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      think pieces Cher Tan 3 April 2017

      how queer tattoo artists are creating community

      Around the world, LGBTQI+ individuals are confronting trauma and conventions with needles and ink.

      Nomi Chi at work.

      When Canadian-born queer tattoo artist Brody Polinsky started his career he was in the closet. As an insecure young man, he didn't feel he fit in with the subcultures he participated in. He was interested in punk and metal music, motorcycles, skateboarding and tattoos. With a history of hyper-masculinity and homophobia marring mainstream tattoo culture, his interests and identity were in conflict.

      "My skin was a permanent mask which I wore to the best of my ability. Everyone was very shocked when I came out. That meant years of self-inflicted homophobia, with my chosen communities all using anti-gay language daily. Most of these people have no idea what hate speech does," Polinsky recounts.

      In 2002 Polinsky came out, over a decade later he started UNIV ERSE Studio in Berlin in 2016. UNIV ERSE is a queer-friendly space, employing a revolving stable of LGBTIQ+ tattoo artists. Before an appointment, clients join him for a one-on-one meeting at the studio over tea, he then creates a unique, custom-made design for the individual, which also takes into account their pain threshold. Polinsky's work features shapes and lines and are heavy on geometric detail. No two designs are the same.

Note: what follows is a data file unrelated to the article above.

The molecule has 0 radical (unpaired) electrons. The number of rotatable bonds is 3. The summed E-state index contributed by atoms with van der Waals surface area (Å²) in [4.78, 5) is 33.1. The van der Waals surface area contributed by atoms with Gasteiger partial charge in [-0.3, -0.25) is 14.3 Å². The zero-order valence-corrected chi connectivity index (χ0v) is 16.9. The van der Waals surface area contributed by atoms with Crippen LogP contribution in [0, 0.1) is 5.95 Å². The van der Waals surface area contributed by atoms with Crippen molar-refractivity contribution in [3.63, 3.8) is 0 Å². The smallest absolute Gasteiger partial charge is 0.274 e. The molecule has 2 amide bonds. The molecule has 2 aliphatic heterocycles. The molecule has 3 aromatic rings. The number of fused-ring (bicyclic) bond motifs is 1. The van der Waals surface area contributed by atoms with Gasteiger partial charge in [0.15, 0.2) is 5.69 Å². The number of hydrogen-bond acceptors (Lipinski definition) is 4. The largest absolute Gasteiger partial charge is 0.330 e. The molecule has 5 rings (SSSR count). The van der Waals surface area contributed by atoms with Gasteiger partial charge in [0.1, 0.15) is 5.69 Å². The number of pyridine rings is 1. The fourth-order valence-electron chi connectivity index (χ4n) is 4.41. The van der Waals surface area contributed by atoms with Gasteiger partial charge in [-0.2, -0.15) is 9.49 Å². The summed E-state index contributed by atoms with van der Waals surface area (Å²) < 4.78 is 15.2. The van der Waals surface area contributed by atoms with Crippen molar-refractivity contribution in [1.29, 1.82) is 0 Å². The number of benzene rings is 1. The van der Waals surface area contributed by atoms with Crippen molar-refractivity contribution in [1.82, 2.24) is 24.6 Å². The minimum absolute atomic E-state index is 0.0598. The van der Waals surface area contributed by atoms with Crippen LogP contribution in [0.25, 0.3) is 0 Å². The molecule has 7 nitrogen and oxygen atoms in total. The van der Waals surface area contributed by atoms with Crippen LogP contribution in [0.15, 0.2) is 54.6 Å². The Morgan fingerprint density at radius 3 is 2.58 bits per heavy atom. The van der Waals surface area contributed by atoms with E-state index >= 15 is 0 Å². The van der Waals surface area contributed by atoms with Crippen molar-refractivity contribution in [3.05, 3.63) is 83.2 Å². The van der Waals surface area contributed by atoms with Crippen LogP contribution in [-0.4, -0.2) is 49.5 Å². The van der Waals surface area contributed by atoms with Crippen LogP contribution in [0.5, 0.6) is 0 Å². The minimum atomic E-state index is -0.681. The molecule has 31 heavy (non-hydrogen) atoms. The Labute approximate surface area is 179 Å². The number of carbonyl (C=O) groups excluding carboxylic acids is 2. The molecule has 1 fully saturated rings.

Because of people like Polinsky, the perception of tattoo culture in the western world has shifted in recent years. What was initially traditional, exclusive, and somewhat uniform has given way to a broader spectrum of self-expression. And as tattoos become more and more commonplace, queer artists are finding ways to use the practice to create spaces for themselves and their clients.

      Brody Polinsky in the studio, photo by Jakob Yaw.

      Polinsky was inspired by this climate to start UNIV ERSE, but he was also responding to negative experiences he'd had working at various studios around the world. He often felt spaces to be generally unsafe for queer folk, resulting in uncomfortable and hurtful situations. "I have a thick skin and am pretty desensitised to homophobic derogatory speech. But the real problem is if I have a queer client and people make them feel on edge. It's hard to control [the behaviour of] other tattooers' clients or the tattooers themselves in a busy shop," he explains. Adding, "These attitudes also result in queer tattooers not wanting to put themselves through a traditional apprenticeship process due to fear of the industry."

      Some of these tattoo artists have "sort of snuck in through the back", as queer trans woman and tattooer Noel'le Longhaul explains. She started out tattooing herself and her friends, which resulted in word-of-mouth recommendations and greater visibility through social media. Longhaul is now licensed, and works almost exclusively with queer and trans clients. "Starting to find queer elders in the tattoo world has been incredibly affirming and opened up unseen possibilities for me to humble myself to the knowledge and skill of those more experienced than me. I feel for the first time that I'm not totally alone in an anomalous practice," she tells i-D.